For as long as they could look up and see it glowing, growing and shrinking in the night sky (and sometimes in the daytime), humans have pondered the origin of the Moon. The Greeks saw it as the goddess Selene riding across the sky on a horse. In Japan, the Shinto moon god Tsukiyomi was born from the right eye of the creator god Izanagi. On the astronomy side, there have been a number of hypotheses proposed, accepted for a time, rejected and replaced by later theories, and rejected again as new data is discovered via space telescopes and meteorite analysis. Those theories include capture of a wandering space body, an early rapidly spinning Earth expelling a huge chunk, a nuclear explosion inside the Earth, and even a merger of two moons into one. The most recent accepted theory coincidentally goes back to the Greek goddess Selene – a Mars-sized space object called Theia, the mother of Selene, crashed into the forming Earth, creating a large orbiting ring of Theia debris that eventually merged to form the Moon. That hypothesis checked a lot of boxes and seemed like the winner … except for one unexplained anomaly – if the Moon is made from Theia, why is its composition so much like Earth’s?
"This opens up a whole new range of possible starting places for the Moon’s evolution. We went into this project not knowing exactly what the outcomes of these high-resolution simulations would be. So, on top of the big eye-opener that standard resolutions can give you misleading answers, it was extra exciting that the new results could include a tantalisingly Moon-like satellite in orbit."
In a NASA press release announcing a new study explaining the theory published in The Astrophysical Journal Letters, lead author Jacob Kegerreis, a computational cosmologist at Durham University and a postdoctoral researcher at NASA’s Ames Research Center, reveals that not all lunar birth simulations result in the Theia/Earth collision and the slow accretion of Theia particles into the Moon. That seemingly solid hypothesis started crumbling after the first human visit to the Moon in 1969 when Alan Sheperd and Buzz Aldrin brought back the first lunar samples. Those rocks dated back 4.5 billion years and scientists were shocked to discover how closely their isotopes matched those of Earth rocks. For a time, the Theia theory began to morph – instead of the giant rock being pulverized and turned into a disc of debris, the new hypothesis was that Theia became part of the Earth and instead blasted earth debris into orbit. All the scientists needed was a simulation that would prove it.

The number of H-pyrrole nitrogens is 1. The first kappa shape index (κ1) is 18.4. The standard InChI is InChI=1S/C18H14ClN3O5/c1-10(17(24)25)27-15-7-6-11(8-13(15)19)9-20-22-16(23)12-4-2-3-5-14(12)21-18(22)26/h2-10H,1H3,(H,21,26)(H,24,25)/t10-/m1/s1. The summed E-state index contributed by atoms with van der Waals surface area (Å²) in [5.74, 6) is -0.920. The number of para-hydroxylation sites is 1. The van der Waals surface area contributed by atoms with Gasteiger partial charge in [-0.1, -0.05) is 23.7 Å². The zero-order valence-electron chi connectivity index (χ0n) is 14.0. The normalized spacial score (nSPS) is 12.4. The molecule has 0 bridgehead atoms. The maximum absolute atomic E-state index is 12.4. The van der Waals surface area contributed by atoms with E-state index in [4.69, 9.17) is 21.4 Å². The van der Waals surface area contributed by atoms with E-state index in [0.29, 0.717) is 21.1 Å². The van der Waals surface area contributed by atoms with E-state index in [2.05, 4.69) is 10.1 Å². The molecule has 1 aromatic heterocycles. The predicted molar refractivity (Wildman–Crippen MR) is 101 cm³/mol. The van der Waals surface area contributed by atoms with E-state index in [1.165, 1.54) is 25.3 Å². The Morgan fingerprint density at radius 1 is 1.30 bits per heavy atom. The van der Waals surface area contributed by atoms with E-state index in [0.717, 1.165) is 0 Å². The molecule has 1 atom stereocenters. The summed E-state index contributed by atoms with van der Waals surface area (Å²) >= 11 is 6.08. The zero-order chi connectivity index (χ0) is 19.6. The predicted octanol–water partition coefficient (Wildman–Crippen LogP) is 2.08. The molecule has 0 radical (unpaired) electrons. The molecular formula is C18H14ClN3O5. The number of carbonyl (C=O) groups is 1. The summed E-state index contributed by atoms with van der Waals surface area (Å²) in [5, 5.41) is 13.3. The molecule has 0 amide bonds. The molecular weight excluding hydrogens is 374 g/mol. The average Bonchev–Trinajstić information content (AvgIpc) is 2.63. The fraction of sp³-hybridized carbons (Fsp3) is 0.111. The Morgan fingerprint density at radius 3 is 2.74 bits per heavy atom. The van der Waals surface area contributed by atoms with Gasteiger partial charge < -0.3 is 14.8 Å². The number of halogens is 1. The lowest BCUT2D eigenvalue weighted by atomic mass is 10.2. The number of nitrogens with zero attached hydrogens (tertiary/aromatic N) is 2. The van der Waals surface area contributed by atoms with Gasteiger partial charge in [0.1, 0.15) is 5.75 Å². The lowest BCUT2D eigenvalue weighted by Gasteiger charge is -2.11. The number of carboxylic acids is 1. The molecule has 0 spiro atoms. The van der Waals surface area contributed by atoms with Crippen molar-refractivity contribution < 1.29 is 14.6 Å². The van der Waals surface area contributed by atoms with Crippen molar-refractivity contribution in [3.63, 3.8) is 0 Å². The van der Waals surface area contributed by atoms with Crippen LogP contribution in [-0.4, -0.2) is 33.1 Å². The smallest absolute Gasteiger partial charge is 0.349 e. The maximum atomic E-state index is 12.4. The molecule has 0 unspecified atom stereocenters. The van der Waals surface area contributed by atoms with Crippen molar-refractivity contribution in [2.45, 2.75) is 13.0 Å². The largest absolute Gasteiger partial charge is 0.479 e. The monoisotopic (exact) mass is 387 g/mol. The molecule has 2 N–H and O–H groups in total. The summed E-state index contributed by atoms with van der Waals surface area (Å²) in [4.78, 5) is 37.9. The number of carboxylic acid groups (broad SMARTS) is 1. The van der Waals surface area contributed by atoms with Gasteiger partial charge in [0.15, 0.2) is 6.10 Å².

“The simulations used were run using the open-source SWIFT, (SPH with Inter-Dependent Fine-grained Tasking) code, carried out on the DiRAC (Distributed Research Utilizing Advanced Computing) Memory Intensive service ("COSMA"), hosted by Durham University on behalf of the DiRAC High-Performance Computing facility.”